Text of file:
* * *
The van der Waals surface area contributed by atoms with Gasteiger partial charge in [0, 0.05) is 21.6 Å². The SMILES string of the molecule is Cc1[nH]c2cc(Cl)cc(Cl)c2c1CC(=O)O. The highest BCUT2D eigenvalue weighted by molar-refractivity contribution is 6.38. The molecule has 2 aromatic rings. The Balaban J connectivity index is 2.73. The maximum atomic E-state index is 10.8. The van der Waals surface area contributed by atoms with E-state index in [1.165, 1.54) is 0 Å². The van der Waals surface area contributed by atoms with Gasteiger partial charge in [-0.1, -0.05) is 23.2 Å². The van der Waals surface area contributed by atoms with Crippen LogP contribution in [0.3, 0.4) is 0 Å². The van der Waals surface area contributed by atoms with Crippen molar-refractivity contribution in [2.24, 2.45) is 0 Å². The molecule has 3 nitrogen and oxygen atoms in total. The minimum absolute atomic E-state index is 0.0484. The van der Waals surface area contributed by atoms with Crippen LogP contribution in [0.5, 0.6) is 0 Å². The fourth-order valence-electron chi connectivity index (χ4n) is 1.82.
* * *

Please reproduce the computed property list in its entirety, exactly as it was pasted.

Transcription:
The van der Waals surface area contributed by atoms with Gasteiger partial charge in [0, 0.05) is 21.6 Å². The SMILES string of the molecule is Cc1[nH]c2cc(Cl)cc(Cl)c2c1CC(=O)O. The highest BCUT2D eigenvalue weighted by molar-refractivity contribution is 6.38. The molecule has 2 aromatic rings. The Balaban J connectivity index is 2.73. The maximum atomic E-state index is 10.8. The van der Waals surface area contributed by atoms with E-state index in [1.165, 1.54) is 0 Å². The van der Waals surface area contributed by atoms with Gasteiger partial charge in [-0.1, -0.05) is 23.2 Å². The van der Waals surface area contributed by atoms with Crippen LogP contribution in [0.3, 0.4) is 0 Å². The van der Waals surface area contributed by atoms with Crippen molar-refractivity contribution in [2.24, 2.45) is 0 Å². The molecule has 3 nitrogen and oxygen atoms in total. The minimum absolute atomic E-state index is 0.0484. The van der Waals surface area contributed by atoms with Crippen LogP contribution in [0.5, 0.6) is 0 Å². The fourth-order valence-electron chi connectivity index (χ4n) is 1.82.